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The algebra of library design

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Talk at the Sydney Clojure User Group, October 2014 exploring the principles behind the deign of imminent - https://github.com/leonardoborges/imminent - a Clojure library for composable futures

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The algebra of library design

1. 1. The algebra of library design #cljsyd - October 2014 Leonardo Borges @leonardo_borges www.leonardoborges.com www.thoughtworks.com
2. 2. Algebra?
3. 3. More speciﬁcally… • Algebraic structures, studied in Abstract Algebra • a set with one or more operations on it • Category theory is another way to study these structures
4. 4. Overview • The problem with Clojure futures • A better futures library • Functors, Applicative Functors and Monads • What about core.async (and others?)
5. 5. The beginning… (def age (future (do (Thread/sleep 2000)! 31)))! (prn "fetching age...")! ! (def double-age (* 2 @age))! (prn "age, doubled: " double-age)! ! (prn "doing something else important...")
6. 6. Do you see any issues?
7. 7. The beginning… (def age (future (do (Thread/sleep 2000)! 31)))! (prn "fetching age...")! ! (def double-age (* 2 @age))! (prn "age, doubled: " double-age)! ! (prn "doing something else important...")! ! ;; "fetching age..."! ;; "age, doubled: " 62! ;; "doing something else important..."!
8. 8. It looks like we would like to execute something once the Future has completed
9. 9. A ﬁrst glance at imminent (require '[imminent.core :as i])! ! (def age (i/future (do (Thread/sleep 2000)! 31)))! (prn "fetching age...")! (def double-age (i/map age #(* % 2)))! (i/on-success double-age #(prn "age, doubled: " %))! ! (prn "doing something else important...")
10. 10. A ﬁrst glance at imminent (require '[imminent.core :as i])! ! (def age (i/future (do (Thread/sleep 2000)! 31)))! (prn "fetching age...")! (def double-age (i/map age #(* % 2)))! (i/on-success double-age #(prn "age, doubled: " %))! ! (prn "doing something else important...")! ! ;; "fetching age..."! ;; "doing something else important..."! ;; "age, doubled: " 62!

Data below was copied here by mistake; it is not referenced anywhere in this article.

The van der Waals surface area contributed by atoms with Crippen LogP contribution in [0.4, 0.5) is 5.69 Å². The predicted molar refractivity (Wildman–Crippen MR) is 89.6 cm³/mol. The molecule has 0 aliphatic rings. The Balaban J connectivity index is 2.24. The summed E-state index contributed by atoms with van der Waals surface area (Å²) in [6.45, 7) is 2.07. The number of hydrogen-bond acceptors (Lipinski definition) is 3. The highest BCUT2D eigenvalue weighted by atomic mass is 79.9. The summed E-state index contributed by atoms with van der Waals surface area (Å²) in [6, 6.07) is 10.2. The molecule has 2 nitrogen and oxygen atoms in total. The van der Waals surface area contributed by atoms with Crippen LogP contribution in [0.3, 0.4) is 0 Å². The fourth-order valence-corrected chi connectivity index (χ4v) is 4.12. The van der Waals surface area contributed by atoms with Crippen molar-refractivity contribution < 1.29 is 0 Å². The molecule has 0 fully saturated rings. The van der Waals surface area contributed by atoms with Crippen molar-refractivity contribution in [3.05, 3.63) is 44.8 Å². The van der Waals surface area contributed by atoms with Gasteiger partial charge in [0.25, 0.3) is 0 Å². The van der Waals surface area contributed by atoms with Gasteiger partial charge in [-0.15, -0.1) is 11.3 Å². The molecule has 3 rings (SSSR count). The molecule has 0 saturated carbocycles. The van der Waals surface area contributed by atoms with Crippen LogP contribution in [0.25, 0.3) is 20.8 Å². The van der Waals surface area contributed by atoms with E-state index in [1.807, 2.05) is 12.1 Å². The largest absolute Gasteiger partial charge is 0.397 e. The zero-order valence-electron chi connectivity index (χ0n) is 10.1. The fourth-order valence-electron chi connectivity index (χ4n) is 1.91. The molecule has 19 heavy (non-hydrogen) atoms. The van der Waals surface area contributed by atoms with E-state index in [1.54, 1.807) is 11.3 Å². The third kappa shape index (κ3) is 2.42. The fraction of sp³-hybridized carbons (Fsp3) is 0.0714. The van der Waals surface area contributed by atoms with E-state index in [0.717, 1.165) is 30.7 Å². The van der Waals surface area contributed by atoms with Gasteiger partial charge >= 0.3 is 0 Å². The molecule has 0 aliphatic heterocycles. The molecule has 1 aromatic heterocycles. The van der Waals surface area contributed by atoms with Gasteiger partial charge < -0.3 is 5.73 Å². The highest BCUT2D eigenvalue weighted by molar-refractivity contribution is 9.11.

11. 11. Functor class Functor f where! fmap :: (a -> b) -> f a -> f b
12. 12. Another example (def age (future (do (Thread/sleep 2000)! 31)))! (def name (future (do (Thread/sleep 2000)! "Leonardo")))! (prn "fetching name...")! (prn (format "%s is %s years old" @name @age))! (prn "more important things going on...")
13. 13. Same as before, only this time we want to execute the code once both futures have completed
14. 14. Rewriting it in imminent (def age (i/future (do (Thread/sleep 2000)! 31)))! (def name (i/future (do (Thread/sleep 2000)! "Leonardo")))! (prn "fetching name...")! (def both (i/sequence [name age]))! (i/on-success both ! (fn [[name age]]! (prn (format "%s is %s years old" name age))))! ! (prn "more important things going on...")! !
15. 15. Rewriting it in imminent (def age (i/future (do (Thread/sleep 2000)! 31)))! (def name (i/future (do (Thread/sleep 2000)! "Leonardo")))! (prn "fetching name...")! (def both (i/sequence [name age]))! (i/on-success both ! (fn [[name age]]! (prn (format "%s is %s years old" name age))))! ! (prn "more important things going on...")! ! ;; "fetching name..."! ;; "more important things going on..."! ;; "Leonardo is 31 years old"!
16. 16. Monad class Monad m where! (>>=) :: m a -> (a -> m b) -> m b! return :: a -> m a
17. 17. Monad class Monad m where! (>>=) :: m a -> (a -> m b) -> m b! return :: a -> m a (>>=) is also called bind, ﬂatmap, selectMany and mapcat…
18. 18. Monad - derived functions liftM2 :: (Monad m) => (a1 -> a2 -> r) -> m a1 -> m a2 -> m r